A whole cluster of star systems is forming around the Spiderweb galaxy, which is located at a huge distance from us. This protocluster contains a giant reservoir of hot gas, from which new luminaries are formed.
Newborn Galaxy Cluster
A team of scientists from the University of Trieste recently published the results of a study of the processes occurring around the Spiderweb galaxy. Astronomers observed it using an array of ALMA radio antennas located in Chile.
The Spiderweb galaxy is located so far away from us that we see it as it is when the age of the Universe reaches only 3 billion years. It was at this time that the first clusters of galaxies began to form in it. They are among the largest objects observed by humans.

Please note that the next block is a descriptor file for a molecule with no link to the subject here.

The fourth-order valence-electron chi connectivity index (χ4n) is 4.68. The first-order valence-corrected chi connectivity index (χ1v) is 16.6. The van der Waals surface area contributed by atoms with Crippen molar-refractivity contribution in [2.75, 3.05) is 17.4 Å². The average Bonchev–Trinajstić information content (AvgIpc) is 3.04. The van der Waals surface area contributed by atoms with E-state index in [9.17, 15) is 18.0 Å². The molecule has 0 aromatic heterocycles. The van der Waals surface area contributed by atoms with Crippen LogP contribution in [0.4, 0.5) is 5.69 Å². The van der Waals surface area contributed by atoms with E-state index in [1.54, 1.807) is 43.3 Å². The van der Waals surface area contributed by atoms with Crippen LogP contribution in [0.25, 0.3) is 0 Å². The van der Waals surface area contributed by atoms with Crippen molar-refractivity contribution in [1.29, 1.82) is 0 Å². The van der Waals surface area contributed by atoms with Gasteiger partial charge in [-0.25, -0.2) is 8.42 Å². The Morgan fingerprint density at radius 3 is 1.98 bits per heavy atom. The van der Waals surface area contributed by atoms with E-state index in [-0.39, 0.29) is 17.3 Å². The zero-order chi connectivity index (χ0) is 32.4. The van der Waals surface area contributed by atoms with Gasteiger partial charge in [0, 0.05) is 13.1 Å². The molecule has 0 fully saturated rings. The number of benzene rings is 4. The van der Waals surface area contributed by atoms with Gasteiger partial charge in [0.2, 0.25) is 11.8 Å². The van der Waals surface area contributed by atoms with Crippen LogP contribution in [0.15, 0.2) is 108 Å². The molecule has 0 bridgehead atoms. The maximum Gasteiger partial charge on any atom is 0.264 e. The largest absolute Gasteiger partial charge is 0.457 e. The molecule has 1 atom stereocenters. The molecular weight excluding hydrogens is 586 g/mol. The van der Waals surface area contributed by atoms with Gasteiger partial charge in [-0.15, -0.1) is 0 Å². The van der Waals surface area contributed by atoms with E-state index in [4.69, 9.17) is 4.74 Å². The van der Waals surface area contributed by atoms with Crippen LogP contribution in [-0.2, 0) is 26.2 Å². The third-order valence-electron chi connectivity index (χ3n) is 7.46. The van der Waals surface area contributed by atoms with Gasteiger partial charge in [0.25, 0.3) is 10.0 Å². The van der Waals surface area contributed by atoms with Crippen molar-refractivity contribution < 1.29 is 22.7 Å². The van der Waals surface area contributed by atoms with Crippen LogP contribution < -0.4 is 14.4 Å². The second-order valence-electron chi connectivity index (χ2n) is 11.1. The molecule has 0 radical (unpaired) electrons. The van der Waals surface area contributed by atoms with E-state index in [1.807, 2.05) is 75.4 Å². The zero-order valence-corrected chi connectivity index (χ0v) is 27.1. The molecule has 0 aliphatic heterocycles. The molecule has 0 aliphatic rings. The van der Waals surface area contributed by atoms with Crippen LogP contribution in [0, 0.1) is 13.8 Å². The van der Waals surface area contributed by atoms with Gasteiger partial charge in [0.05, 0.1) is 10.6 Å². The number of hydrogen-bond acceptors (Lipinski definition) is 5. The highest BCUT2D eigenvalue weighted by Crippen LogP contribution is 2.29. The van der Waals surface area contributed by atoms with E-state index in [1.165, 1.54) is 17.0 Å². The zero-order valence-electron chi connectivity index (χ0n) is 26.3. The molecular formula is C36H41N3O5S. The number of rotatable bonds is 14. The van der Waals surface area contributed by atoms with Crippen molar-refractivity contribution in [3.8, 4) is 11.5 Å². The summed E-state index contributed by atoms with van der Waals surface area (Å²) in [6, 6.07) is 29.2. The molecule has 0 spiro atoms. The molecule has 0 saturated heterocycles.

It has long been known about the Spiderweb galaxy that new star systems are forming around it. However, until now, scientists have not seen one of the main components of this process — hot gas filling the space between galaxies. It forms an intracluster medium (ICM).
Hot gas monitoring
It was ALMA who was able to find ICM in the cluster formed around the Spiderweb galaxy. It is possible to see it thanks to the Sunyaev-Zeldovich (SZ) effect. It consists in the fact that the relic microwave radiation, passing through a dense hot gas, slightly changes its frequency. Therefore, by observing it, you can detect peculiar “shadows”, which are actually giant clouds.
And such “shadows” were found around the Spiderweb galaxy. Which suggests that despite the fact that this cluster is just forming, the hot gas has already formed a dense ICM and continues to fall on the galaxies.
The reservoir of hot gas observed by scientists is really gigantic. And in the ten billion years that have really passed since the moment that we see now, it should have already turned into stars for the most part. The mass of the cluster at the same time should have grown at least twice.
According to phys.org
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